This is the way Abby Whitshank always begins the story of how she and Red fell in love that summer’s day in 1959. The whole family on the porch, half-listening as their mother tells the same tale they have heard so many times before.
From that porch we spool back through the generations, witnessing the events, secrets and unguarded moments that have come to define the family. From Red’s father and mother, newly arrived in Baltimore in the 1920s, to Abby and Red’s grandchildren carrying the family legacy boisterously into the twenty-first century – four generations of Whitshanks, their lives unfolding in and around the sprawling, lovingly worn Baltimore house that has always been their home…
Many of our readers really enjoyed this book while some were disappointed by the structure of the story. There was real division within our readers with this structural format.
The story centres around three generations of the Whitshank family and the house in which they live in Baltimore. The Whitshanks are an average family and the house itself is presented as a real character in the book. Each generation’s connection to the house is quite well detailed and each of the key inhabitant’s special feelings toward the house outlined.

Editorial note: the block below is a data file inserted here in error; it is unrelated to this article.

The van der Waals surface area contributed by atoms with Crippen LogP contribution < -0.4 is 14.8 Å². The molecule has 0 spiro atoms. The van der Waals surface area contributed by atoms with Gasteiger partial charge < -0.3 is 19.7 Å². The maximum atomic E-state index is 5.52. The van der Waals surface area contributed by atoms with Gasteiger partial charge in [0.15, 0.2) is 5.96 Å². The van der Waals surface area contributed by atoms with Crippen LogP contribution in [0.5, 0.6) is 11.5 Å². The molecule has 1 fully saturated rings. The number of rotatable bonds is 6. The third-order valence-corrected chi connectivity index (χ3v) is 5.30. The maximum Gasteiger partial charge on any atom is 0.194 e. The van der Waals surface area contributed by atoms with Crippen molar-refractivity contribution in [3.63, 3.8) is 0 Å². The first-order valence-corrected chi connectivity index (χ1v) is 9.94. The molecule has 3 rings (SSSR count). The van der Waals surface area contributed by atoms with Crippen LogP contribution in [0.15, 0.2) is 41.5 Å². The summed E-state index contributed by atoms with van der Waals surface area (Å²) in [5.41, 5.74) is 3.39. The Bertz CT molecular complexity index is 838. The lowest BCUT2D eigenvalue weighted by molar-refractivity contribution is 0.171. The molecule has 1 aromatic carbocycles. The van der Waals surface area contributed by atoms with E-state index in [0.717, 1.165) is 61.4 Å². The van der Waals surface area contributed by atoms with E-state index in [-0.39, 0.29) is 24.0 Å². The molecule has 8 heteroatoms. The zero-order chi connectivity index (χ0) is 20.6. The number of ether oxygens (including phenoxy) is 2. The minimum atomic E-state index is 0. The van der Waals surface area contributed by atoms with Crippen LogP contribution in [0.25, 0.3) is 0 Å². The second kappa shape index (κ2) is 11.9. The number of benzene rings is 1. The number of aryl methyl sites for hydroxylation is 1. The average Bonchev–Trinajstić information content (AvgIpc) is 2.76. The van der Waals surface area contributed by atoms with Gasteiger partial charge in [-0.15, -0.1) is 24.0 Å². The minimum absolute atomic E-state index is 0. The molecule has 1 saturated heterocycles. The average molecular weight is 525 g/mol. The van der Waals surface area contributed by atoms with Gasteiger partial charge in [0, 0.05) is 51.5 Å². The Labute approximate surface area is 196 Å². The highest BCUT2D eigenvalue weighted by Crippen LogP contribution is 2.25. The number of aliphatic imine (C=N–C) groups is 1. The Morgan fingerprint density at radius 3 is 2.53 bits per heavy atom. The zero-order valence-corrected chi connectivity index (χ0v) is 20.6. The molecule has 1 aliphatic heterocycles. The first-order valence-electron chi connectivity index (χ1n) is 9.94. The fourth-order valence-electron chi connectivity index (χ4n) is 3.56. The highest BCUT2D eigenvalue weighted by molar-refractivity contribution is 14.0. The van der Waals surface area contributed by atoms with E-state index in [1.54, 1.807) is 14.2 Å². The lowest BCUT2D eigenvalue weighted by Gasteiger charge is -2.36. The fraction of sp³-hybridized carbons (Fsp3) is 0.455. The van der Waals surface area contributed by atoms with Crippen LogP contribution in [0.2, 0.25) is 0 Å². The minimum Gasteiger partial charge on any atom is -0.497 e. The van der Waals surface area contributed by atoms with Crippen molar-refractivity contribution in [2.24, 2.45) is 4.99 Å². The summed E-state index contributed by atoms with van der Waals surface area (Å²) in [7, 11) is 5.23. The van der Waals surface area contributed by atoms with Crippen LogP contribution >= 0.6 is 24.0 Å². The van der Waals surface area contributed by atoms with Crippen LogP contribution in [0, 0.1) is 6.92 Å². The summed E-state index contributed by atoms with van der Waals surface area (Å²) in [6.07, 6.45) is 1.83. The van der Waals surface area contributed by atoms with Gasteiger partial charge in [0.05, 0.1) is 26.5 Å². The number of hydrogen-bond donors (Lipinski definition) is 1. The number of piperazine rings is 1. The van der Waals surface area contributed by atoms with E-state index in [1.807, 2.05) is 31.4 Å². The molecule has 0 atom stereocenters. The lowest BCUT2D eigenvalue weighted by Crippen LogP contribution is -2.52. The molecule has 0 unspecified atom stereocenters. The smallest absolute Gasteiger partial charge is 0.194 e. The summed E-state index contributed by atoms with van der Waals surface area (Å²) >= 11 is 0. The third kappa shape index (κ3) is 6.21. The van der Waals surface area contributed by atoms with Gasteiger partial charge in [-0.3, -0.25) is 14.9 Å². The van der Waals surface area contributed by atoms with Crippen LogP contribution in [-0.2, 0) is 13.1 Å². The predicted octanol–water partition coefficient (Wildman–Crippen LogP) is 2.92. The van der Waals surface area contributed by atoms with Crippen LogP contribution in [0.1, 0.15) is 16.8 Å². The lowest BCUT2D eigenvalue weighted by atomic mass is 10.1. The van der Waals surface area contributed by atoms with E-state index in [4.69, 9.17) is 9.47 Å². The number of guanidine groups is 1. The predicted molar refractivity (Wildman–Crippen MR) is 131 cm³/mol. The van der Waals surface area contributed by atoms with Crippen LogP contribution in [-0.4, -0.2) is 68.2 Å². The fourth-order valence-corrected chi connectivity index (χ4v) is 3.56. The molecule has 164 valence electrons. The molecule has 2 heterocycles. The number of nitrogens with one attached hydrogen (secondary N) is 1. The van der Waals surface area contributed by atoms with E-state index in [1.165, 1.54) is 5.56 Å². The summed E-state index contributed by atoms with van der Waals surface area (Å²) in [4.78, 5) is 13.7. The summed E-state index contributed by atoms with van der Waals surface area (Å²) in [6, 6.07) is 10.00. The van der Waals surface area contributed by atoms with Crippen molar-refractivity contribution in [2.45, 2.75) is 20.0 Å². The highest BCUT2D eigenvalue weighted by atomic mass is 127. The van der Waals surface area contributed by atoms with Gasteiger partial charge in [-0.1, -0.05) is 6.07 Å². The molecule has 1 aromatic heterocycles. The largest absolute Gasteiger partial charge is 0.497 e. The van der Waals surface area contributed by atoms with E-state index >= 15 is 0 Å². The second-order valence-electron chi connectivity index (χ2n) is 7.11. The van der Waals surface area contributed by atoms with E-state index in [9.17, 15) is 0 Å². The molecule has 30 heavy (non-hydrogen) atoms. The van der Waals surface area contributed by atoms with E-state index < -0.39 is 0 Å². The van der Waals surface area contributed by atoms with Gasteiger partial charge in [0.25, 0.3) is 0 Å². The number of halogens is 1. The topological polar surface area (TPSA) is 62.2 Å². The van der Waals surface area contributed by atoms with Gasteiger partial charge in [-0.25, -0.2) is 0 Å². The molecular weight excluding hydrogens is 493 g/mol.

Most readers agreed the book is well written. The author’s use of dialogue was excellent and the attention to descriptive character detail all throughout the book was very good. Some readers were transported easily to the time and place in the story while other readers found the abrupt transitions in time confusing and irritating, distracting them from the story line.
Some readers also found the story line laboured on and on at times and was really not taking them to anywhere that they felt was interesting.
There was also a feeling by many that the story had an anticlimactic ending with some readers feeling unfulfilled by the story.
There is definite humour frequently throughout the book and moments that are emotionally very touching. There is also one very big shock incident in the middle of the book that none of us saw coming.
For those readers who had read Anne Tyler before it was a good book but not her best.
Many readers however did enjoy the story, the characters involved and the descriptive skill of the writer.
A recommended read.
Read by MJ Readers